Up until six months before the election, Coleman says health was reasonably uncontroversial.
Not on planet reality. And hiding the bad news such as the $14 billion deficit in health infrastructure funding is as controversial and as expensive an action by any Minister I have ever witnessed.
He might be speaking politically; there have always been fires to dampen within health. Major financial blunders by Health Ministry officials, vocal campaigns for brand-name drugs, DHB deficits and staffing woes – the controversies never end.
No mention of the $14 billion infrastructure deficit. And it is interesting that the financial blunders are always someone else’s fault. So much for the idea that the Minister is ultimately responsible.
“But Labour eventually just turned all guns on it. And they campaigned hard on funding and of course they couldn’t make a dent in the economy. In health you can always find cases to illustrate the point that you’re trying to make.
The election result would suggest otherwise.
“When you’re dealing with people in desperate situations and, frankly, without the power to help them without fundamentally changing the model to favour some individuals over others. That is really difficult. You’re in charge of a big system – $17 billion, that’s bigger than the dairy industry. Ultimately, in the health system you are looking to deliver the greatest good for the greatest number of people.
“Over time, the test of that is in the big statistics.”
Here is one big statistic. $16 billion in unmet infrastructure costs. The symptoms are sewerage seeping out of hospital walls. And another. A $2.3 billion annual deficit when the ageing population and population growth are taken into account.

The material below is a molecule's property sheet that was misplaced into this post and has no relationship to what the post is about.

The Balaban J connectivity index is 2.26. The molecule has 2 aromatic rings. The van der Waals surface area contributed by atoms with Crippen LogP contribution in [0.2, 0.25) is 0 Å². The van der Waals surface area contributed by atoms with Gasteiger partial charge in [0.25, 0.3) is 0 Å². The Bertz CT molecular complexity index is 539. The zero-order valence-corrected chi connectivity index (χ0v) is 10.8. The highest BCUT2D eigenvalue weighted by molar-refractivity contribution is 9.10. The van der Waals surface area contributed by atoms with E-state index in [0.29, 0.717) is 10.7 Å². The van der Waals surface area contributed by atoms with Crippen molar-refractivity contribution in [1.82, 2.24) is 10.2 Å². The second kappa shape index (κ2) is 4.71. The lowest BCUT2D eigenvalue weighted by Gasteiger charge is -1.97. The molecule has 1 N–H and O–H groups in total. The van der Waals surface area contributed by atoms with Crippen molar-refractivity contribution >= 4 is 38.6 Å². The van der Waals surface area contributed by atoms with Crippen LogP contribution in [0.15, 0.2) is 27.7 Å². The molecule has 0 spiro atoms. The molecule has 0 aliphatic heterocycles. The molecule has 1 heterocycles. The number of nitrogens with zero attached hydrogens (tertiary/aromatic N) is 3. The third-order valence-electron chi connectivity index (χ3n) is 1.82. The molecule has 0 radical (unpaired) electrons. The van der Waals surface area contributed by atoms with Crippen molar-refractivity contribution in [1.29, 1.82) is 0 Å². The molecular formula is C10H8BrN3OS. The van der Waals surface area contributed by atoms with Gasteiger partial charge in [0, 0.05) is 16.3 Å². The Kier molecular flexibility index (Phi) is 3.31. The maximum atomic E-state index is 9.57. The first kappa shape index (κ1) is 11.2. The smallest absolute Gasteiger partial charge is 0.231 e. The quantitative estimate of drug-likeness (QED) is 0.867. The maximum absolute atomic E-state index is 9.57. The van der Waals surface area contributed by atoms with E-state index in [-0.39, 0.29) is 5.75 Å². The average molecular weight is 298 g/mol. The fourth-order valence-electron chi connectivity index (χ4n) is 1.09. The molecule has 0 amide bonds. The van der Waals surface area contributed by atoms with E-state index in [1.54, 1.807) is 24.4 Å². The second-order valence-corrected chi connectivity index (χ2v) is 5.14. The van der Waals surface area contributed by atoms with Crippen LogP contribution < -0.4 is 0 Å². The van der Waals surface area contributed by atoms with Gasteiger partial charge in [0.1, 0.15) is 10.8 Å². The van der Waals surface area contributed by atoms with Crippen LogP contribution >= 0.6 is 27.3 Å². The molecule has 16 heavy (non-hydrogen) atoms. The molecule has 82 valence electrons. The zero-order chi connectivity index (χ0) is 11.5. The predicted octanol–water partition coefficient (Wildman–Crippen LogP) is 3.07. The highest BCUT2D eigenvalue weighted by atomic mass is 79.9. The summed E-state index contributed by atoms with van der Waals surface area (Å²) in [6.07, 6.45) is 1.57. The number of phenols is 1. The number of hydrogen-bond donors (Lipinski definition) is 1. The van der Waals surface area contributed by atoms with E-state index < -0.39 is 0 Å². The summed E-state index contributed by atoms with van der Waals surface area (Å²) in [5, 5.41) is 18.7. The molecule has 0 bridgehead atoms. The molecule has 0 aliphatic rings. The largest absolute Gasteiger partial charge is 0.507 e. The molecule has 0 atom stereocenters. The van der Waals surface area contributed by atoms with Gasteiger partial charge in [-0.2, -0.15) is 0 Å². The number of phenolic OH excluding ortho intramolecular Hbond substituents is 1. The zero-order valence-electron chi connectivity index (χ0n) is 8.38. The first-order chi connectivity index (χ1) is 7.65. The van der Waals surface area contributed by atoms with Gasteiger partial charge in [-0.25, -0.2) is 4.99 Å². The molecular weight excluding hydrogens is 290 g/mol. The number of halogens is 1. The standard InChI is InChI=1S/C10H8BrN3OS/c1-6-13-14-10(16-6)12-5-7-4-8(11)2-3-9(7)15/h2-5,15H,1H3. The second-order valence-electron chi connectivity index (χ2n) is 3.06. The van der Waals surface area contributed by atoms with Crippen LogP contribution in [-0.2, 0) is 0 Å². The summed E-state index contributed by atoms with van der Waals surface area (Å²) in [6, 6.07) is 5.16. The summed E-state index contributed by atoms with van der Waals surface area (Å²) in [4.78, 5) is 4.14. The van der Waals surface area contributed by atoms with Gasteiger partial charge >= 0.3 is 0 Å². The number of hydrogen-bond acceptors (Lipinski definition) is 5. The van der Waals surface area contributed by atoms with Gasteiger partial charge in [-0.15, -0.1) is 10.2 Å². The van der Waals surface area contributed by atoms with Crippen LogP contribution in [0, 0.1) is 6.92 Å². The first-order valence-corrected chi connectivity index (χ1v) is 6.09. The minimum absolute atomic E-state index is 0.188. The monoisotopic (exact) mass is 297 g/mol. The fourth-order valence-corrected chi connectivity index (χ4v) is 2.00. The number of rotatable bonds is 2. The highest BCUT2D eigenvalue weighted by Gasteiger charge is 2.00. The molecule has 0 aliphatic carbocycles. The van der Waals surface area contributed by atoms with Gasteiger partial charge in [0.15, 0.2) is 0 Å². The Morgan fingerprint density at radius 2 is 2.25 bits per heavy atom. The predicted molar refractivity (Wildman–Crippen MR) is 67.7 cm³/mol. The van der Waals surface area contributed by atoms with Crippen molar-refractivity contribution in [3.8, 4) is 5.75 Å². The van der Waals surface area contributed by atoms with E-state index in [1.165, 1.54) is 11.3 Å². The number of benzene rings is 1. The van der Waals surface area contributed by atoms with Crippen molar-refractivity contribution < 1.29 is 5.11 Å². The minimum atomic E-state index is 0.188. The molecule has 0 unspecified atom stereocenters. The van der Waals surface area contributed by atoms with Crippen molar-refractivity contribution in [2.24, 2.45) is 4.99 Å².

“But if we were going bad in health, I tell you what, we wouldn’t have polled 46 per cent on election night.”
Funny I thought the final result was the important one.
A chronic case of over-achieving, that can’t be done without a steely-cold focus.
I am feeling queazy …
He also worried about how people would feel about his leaving the electorate so soon. Costing the country $11 million in by election costs because you decide to go shortly after you have been elected should cause worry,
“I was concerned how people would view that I was leaving Parliament, I was concerned how people would feel in my electorate.”
But he says the overwhelming response has been positive.
I feel positive he is going too. I am not sure this is a good thing for him.
There is no mention of the controversies, (did I mention the $14 billion infrastructure deficit), the failure to allow for population growth, the appearance of third world diseases of poverty in pockets of New Zealand. Just this superficial, uncritical, once over treatment of one of National’s more contentions Ministers. And it is not as if she has been told about the multitude of problems the Health Ministry is facing.
Stacey Kirk for your obsequious, servile, ingratiating, sycophantic, and fawning treatment of one of the country’s most important issues you are doofus of the week.